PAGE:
ʻIlima is a shrub indigenous to and commonly found across Hawaiʻi from the shoreline through our mesic forests. Many and varied are the types of ʻilima: ʻilima papa, ʻilima kū kahakai, ʻilima kū kula, ʻilima kuahiwi, and so on. At the shore, ‘ilima is often found sprawling low to the ground, growing only about a foot tall. Some varieties found along the shore have tiny, silver hairs, which help the plant survive in hotter, dryer conditions. In the uplands, ‘ilima grows into medium sized bushes. Areas where ʻilima are known to grow are referred to as the wao ʻilima.
The delicate flowers of the ʻilima are usually orange but can be pale yellow (ʻilima ʻōkea) or even rust red (ʻilima kolikukui). The flowers are edible but rarely consumed today. They can also be used as a mild laxative for babies, called kanakamaikaʻi. ʻIlima flowers, however, are most beloved in lei and a variety with rounded petals was actively cultivated for such use.
An ʻilima lei is a beauty to behold and an honor to receive! Pua ʻilima are picked as buds in the cool hours of the day. As the flowers begin to open/blossom the lei maker prepares to make lei: a cushion on which to lay the pua down; a sharp kui (needle) for stringing them on to the thread; thread for holding the flowers together. Each flower is handled with great care as to avoid damaging the petals during stringing. It can take 500 or more flowers to make one lei. ʻIlima lei are cherished forever.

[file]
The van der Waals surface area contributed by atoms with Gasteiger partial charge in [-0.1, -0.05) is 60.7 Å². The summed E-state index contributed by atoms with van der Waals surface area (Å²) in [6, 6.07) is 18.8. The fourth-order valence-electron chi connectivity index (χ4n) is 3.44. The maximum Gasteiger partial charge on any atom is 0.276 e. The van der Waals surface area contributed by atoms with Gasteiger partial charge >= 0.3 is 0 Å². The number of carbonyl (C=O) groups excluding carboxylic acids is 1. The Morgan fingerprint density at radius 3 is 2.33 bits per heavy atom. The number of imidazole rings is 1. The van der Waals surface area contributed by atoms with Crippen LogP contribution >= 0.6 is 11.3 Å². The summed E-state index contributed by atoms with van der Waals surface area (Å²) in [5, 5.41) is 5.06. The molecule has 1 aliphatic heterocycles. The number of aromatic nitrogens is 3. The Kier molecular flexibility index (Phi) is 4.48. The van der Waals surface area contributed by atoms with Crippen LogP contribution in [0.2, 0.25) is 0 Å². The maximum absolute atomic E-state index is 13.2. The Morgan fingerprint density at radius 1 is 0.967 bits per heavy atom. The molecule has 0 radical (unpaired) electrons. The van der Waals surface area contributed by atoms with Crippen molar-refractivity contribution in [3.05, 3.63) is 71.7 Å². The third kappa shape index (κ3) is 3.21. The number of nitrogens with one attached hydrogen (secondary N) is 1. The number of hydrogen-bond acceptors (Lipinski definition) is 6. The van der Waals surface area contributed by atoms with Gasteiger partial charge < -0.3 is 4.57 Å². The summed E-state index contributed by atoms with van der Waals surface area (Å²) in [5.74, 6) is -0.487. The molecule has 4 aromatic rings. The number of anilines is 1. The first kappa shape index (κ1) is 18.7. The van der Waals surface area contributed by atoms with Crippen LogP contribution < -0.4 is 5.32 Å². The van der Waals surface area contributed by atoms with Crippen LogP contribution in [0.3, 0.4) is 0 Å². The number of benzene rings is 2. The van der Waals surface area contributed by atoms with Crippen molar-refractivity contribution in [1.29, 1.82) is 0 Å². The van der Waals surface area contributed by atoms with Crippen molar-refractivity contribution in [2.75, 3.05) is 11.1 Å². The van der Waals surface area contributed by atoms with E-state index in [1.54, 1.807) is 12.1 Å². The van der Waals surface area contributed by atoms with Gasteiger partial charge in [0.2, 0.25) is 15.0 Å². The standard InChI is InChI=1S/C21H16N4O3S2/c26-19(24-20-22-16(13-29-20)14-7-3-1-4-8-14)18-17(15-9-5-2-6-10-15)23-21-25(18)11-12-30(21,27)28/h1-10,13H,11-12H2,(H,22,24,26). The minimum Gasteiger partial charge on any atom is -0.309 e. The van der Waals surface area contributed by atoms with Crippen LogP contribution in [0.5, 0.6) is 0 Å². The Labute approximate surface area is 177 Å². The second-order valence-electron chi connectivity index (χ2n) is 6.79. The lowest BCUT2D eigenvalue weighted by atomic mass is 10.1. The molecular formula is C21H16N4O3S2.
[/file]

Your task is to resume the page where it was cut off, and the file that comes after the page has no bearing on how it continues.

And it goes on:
Nani ka lei ʻilima ke ʻike mai a he mea hiwahiwa e lei ai. ʻAko ʻia ka liko pua i ke anu o ke kakahiaka. Ke mohala aʻe nā pua, ua mākaukau e nā lako kui pua. ʻO ka uluna kahi e hoʻomoe ai ka pua. ʻO ke kui ʻoi loa ka i ʻoi aʻe. A me ka lopi he mea e pono ai. E akahele, e mālama pono i ia mau pua o hoʻopōʻino ʻia i ke kui lei ʻana. Ua lawa paha nā pua ʻelima hanele a ʻoi no ka lei hoʻokahi. He lei hiwahiwa a milimili no nā kau a kau ka lei ʻilima.
A riddle, recorded by Martha Beckwith refers to this process:
Awakea, kau i ka lewa
Gathered and bundled in the evening
Pierced in the morning
Hung from rafters in the forenoon
Lei ʻilima were historically enjoyed by commoners and aliʻi (chiefs), and were a favorite of Queen Emma and Princess Abigail Wahiikaahuula Kawananakoa. According to Marie McDonald, in some areas, strands of ʻilima were worn by farmers during times of planting in the loʻi kalo! Today, they happen to be Pōhai’s favorite and, as such, she’s always keen to include them in all our special occasions. ‘Ilima is also the representative flower of O‘ahu, the home of our family.
Nā Pua Lei ʻIlima by Abbey Palea and Kauʻi Zuttermeister
Nani wale nā pua lei ka ʻilima
ʻO ka uʻi hoʻoheno o Kākuhihewa
Hoʻohihi ka manaʻo lā i laila
Nā pua lei ʻilima e kaulana nei
Kûlana hiehie me ka hanohano
Haʻaheo i ka maka ke ʻike aku
Kaulana nā pua lei ka ʻilima
Ke kikowaena o nā ʻailana
ʻOhuʻohu wale aʻi nā malihini
Ka nani kaulana poina ʻole
Haʻina ʻia mai ana ka puana
Nā pua lei ʻilima e kaulana nei
The lei featured in our photos were lovingly created by John Chock, who also shared much of the manaʻo here, with Hawaiian translation by Kumu Keōmailani Fergerstrom.
This print was created in collaboration with Emily of Kaulumaika. Check out all her work here: https://kaulumaika.com.